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“Bush administration warned 9/11 Commission against probing too deeply”: Leftard’s Go Over The Edge Again

Posted by Larry Barnes on March 18, 2010

“Senior Bush administration officials sternly cautioned the 9/11 Commission against probing too deeply into the terrorist attacks of September 11, 2001, according to a document recently obtained by the ACLU.”
Moral Outrage @ Word Press
http://moraloutrage.wordpress.com/

When some people attempt to make history they some how come to the conclusion that repeating forgotten history will do just fine. As History Commons proves the Internet will reveal their folly. Unfortunately the only people who care about this old story don’t care about the most pervasive aspect of the story. That is, the recent release of years old documents can generate a story in the leftard press by the simple act of being tight lipped on the details and meaning of the story.

I am sure the people who want to argue my point are unaware of the ability of the Internet to search for items of interest. This being the case I have transcribed the details of the story here and provided links that may be followed to prove I actually researched this subject

http://www.historycommons.org/

http://www.historycommons.org/context.jsp?item=alate03commissionsuspectstreatment

Summer 2003: 9/11 Commission Unhappy with Information Coming from Detainees

http://www.historycommons.org/context.jsp?item=asummer03commissiondetainees#asummer03commissiondetainees

The 9/11 Commission becomes unhappy with the quality of information being provided by the CIA, FBI, and Pentagon about detainees in US custody who are being interrogated, because “the government’s investigators [are] not asking the detainees the kinds of questions [it wants] answered” – they
are asking about future threats rather than the history of the 9/11 plot. The Commission is receiving detainee evidence “third-hand – passed from the detainee, to the interrogator, to the person who writes up the interrogation report, and finally to [its] staff in the form of reports, not even transcripts.” It can take up to six weeks for a report on an interrogation to be produced. Due to the absence of any interaction between Commission staff and detainees, they also have “no way of evaluating the credibility of detainee information.” [Kean and Hamilton, 2006, pp. 119-123] In at least one case, it seem possible that the 9/11 Commission was not given all the information from CIA interrogations that it needed.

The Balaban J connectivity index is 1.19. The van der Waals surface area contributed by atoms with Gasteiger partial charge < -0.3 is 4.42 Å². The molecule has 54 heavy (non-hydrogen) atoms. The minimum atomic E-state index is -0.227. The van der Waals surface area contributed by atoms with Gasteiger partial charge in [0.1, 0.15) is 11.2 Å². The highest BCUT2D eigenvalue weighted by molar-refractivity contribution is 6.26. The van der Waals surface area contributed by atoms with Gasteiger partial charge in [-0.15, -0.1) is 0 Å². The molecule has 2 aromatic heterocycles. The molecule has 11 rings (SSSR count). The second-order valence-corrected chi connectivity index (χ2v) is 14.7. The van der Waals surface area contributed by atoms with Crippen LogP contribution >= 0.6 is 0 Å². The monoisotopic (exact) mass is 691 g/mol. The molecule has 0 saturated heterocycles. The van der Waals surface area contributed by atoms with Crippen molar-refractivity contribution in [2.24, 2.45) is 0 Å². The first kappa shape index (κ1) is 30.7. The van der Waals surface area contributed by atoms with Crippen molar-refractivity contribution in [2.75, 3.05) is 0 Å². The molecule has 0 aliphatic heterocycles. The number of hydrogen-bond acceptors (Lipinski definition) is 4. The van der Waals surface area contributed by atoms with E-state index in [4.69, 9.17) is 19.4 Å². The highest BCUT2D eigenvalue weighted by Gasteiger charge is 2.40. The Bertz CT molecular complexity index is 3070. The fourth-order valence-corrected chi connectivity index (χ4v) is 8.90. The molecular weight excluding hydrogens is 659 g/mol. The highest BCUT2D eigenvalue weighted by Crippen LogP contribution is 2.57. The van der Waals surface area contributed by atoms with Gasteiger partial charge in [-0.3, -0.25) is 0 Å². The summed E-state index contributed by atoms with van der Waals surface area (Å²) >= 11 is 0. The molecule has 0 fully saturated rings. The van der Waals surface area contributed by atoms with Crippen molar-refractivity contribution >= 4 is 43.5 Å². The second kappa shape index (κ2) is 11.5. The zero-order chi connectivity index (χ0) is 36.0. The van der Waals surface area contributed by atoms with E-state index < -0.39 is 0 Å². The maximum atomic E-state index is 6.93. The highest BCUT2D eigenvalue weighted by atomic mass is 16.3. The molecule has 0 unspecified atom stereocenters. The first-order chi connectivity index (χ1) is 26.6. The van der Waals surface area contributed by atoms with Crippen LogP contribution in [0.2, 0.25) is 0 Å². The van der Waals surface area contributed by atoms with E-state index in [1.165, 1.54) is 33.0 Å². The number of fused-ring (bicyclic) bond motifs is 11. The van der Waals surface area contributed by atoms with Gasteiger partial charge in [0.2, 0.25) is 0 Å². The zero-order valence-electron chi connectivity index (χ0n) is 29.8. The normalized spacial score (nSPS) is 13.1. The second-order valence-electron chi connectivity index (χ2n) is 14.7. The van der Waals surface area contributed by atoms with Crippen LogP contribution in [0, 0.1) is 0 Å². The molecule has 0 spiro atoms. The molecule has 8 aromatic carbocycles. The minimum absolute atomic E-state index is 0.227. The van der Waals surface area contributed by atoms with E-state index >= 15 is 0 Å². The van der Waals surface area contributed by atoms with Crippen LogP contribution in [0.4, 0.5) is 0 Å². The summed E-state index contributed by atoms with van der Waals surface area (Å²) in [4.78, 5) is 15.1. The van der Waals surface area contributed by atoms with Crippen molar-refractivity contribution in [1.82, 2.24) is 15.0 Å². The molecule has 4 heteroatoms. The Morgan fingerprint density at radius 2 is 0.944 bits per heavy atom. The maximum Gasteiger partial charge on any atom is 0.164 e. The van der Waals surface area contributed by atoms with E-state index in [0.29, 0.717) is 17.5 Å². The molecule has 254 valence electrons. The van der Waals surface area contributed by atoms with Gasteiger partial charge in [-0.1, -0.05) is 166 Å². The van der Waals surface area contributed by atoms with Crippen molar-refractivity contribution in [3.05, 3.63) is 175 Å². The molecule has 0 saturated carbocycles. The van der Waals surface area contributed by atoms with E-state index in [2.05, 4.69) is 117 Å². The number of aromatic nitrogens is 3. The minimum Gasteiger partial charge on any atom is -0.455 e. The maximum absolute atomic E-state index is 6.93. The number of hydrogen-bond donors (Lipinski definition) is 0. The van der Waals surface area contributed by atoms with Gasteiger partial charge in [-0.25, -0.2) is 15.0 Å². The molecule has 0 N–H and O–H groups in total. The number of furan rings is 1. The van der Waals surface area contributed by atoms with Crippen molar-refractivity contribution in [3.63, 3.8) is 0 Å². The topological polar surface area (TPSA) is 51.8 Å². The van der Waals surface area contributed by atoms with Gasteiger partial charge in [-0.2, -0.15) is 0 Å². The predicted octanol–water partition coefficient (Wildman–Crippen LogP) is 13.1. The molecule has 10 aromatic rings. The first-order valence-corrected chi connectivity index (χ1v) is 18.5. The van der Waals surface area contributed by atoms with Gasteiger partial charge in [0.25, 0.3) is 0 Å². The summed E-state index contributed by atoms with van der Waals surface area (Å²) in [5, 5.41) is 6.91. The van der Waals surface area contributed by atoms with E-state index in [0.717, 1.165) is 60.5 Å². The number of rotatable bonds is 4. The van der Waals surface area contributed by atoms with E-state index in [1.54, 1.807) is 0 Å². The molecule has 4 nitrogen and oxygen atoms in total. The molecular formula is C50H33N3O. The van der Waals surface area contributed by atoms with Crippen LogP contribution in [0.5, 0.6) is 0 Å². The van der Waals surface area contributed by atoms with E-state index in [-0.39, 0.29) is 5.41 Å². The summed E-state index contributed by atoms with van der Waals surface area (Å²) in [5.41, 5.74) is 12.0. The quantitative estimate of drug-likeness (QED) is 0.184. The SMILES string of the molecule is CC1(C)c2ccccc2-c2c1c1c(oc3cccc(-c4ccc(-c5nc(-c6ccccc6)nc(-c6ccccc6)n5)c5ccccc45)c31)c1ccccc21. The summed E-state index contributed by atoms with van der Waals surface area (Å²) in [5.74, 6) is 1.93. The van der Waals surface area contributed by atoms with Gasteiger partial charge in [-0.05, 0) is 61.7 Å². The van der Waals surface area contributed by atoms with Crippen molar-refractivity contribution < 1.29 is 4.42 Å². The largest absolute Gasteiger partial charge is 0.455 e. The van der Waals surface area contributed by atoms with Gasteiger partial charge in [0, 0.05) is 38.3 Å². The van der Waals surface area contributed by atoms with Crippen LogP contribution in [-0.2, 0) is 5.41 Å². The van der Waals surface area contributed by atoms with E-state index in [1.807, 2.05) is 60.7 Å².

Counterterrorism expert Rohan Gunaratna will later independently view some interrogation transcripts, and from them he will claim that Khalid Shaikh Mohammed (KSM) confessed to attending a pivotal al-Qaeda summit in Malaysia where the 9/11 plot was discussed (see January 5-8, 2000). The CIA was in charge of monitoring this meeting, so their failure to notice the presence of KSM, a photographed and well-known terrorist mastermind with a $2 million bounty on his head at the time, would have been nearly inexplicable (see July 9, 2003). The Commission subsequently requests direct access to the detainees, but this request is not granted (see November 5, 2003-January 2004).

http://www.historycommons.org/context.jsp?item=alate03commissionsuspectstreatment#a110504commissiondetaineeaccess

November 5, 2003-January 2004: 9/11 Commission’s Attempt to Get Access to Detainees Fails

After the 9/11 Commission becomes unhappy with the information it is getting from detainees in US custody who may know something about the 9/11 plot (see Summer 2003), it asks CIA Director George Tenet to let it either talk to the detainees itself, or at least view interrogations through a one-way mirror. [Kean and Hamilton, 2006, pp. 119-126]
Reasoning – Dieter Snell, the head of the Commission’s plot team and a former prosecutor, is extremely keen that the detainees, such as Khalid Shaikh Mohammed and Ramzi bin al-Shibh, be interviewed. According to author Philip Shenon, he is aware that “testimony from key witnesses like the al-Qaeda detainees would have value only if they were questioned in person, with investigators given the chance to test their credibility with follow-up questions. The face-to-face interrogations would be especially important in situations in which the al-Qaeda members were giving conflicting testimony.” [Shenon, 2008, pp. 182]